- one teaspoon of chopped Rocambole garlic from Keith’s Farm, heated inside a heavy (13 1/2″) cast iron pan over a very low flame until the garlic had colored nicely, a pinch of Spanish saffron, pieces of one dried chipotle pepper from Northshire Farms in the Union Square Greenmarket (I have always used a whole one, but this time tried the broken pieces of one of the peppers in the package), one crushed section of a dried orange-gold habanada pepper, and a teaspoon of freshly-ground dried cumin seed from Eataly added, all of it stirred for a minute or two, then 15 ounces (10 count) of Hudson Valley farmed ‘colossal’ shrimp from Eco Shrimp Garden (that I had cut the length of their backs, from head to tail, for ease of shelling later, added, seasoned with salt and pepper, the heat brought up a bit, and the shrimp cooked until firm while turned twice [they were delicious, but slightly overcooked, probably because I had overcompensated for their larger-than-normal size], served with a generous squeeze of lemon, garnished on the plates with chopped parlsley from S. & S.O. Produce and micro scallion from Two Guys from Woodbridge [the micro green touch was my own, after completing Mark Bittman’s terrific recipe, and may seem like overkill, but they worked with the other flavors, and look pretty good]
NOTE: There was more than enough sauce in the end, so I gathered what I wasn’t going to use, allowed it to cool a bit, and swirled it into a couple tablespoons of softened butter, to use as a flavored butter in some future meal.
- one Japanese scallion from Norwich Meadows Farm, washed, dried, sliced lengthwise, then halved, cooked in heated olive oil until wilted, 6 Maine Backyard Farms ‘cocktail tomatoes’ from Whole Foods Market, halved, slipped into the pan and heated briefly, then a generous amount of chopped thyme from Stoke’s Farm, some sea salt, and black pepper added and stirred into the vegetables, served with a little more of the chopped thyme
It was the third time I had prepared this pasta dish, but the first time that I had introduced it with an antipasto.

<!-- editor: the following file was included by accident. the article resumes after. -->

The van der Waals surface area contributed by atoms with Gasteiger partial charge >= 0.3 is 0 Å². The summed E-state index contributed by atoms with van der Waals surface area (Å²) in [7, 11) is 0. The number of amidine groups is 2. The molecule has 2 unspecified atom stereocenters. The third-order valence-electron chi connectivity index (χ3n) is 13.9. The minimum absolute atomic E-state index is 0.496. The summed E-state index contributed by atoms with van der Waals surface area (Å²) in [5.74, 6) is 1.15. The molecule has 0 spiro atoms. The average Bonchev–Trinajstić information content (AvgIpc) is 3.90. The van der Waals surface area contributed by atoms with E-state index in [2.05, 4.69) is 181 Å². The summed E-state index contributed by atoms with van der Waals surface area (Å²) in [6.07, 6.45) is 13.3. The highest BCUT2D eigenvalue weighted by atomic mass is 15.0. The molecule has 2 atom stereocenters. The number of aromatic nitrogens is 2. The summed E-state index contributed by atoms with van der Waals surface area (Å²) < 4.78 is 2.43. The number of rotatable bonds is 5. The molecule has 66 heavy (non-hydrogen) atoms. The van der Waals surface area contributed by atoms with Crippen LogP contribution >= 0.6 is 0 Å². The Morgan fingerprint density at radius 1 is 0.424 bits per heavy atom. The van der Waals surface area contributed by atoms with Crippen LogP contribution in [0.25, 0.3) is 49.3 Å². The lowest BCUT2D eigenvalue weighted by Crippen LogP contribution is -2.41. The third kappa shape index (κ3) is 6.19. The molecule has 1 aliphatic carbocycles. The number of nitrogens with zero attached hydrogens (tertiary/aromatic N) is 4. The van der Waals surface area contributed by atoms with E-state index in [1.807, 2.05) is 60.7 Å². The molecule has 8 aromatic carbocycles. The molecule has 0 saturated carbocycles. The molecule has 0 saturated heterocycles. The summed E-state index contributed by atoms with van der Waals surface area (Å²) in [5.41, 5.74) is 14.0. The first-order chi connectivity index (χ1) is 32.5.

- thinly-sliced Speck from the Südtirol/Alto Adige, via Eataly, drizzled with a fine Puglian olive oil (Alce Nero biologico DOP ‘Terra di Bari Bitonto) from Eataly, served with red dandelion leaves from Norwich Meadows Farm dressed lightly with some of the same oil, plus Maldon salt, freshly-ground Tellicherry pepper, and a little juice from an organic lemon from Whole Foods, then sprinkled with petals of nasturtium flowers from Windfall Farms
- slices of a multigrain baguette made with unbleached wheat flour, whole wheat dark rye, white starter, honey, sugar, and a grain mix (millet, sunflower, coarse rye, oats, flax seed, sesame), from She Wolf Bakery
I used Mark Bittman’s recipe for the pasta, following it pretty much to the letter, although I reduced its proportions by 50%. I used a very different pasta from the one he indicates, and I finished it with lovage rather than parsley, mostly because my supply of the former was fresher than that of the latter.
- the ingredients for the pasta dish were 8 ounces of emmer reginetti from Sfoglini Pasta Shop in the Union Square Greenmarket; 2 organic garlic cloves from Norwich Meadows Farm; 2 canned salted anchovies, rinsed, from Buon Italia; one and a half small dried peperoncino Calabresi secchi from Buon Italia; 2 Italian bay leaves from Buon Italia; a 12 ounce Savoy cabbage from Norwich Meadows Farm; and a couple tablespoons of lovage from Keith’s Farm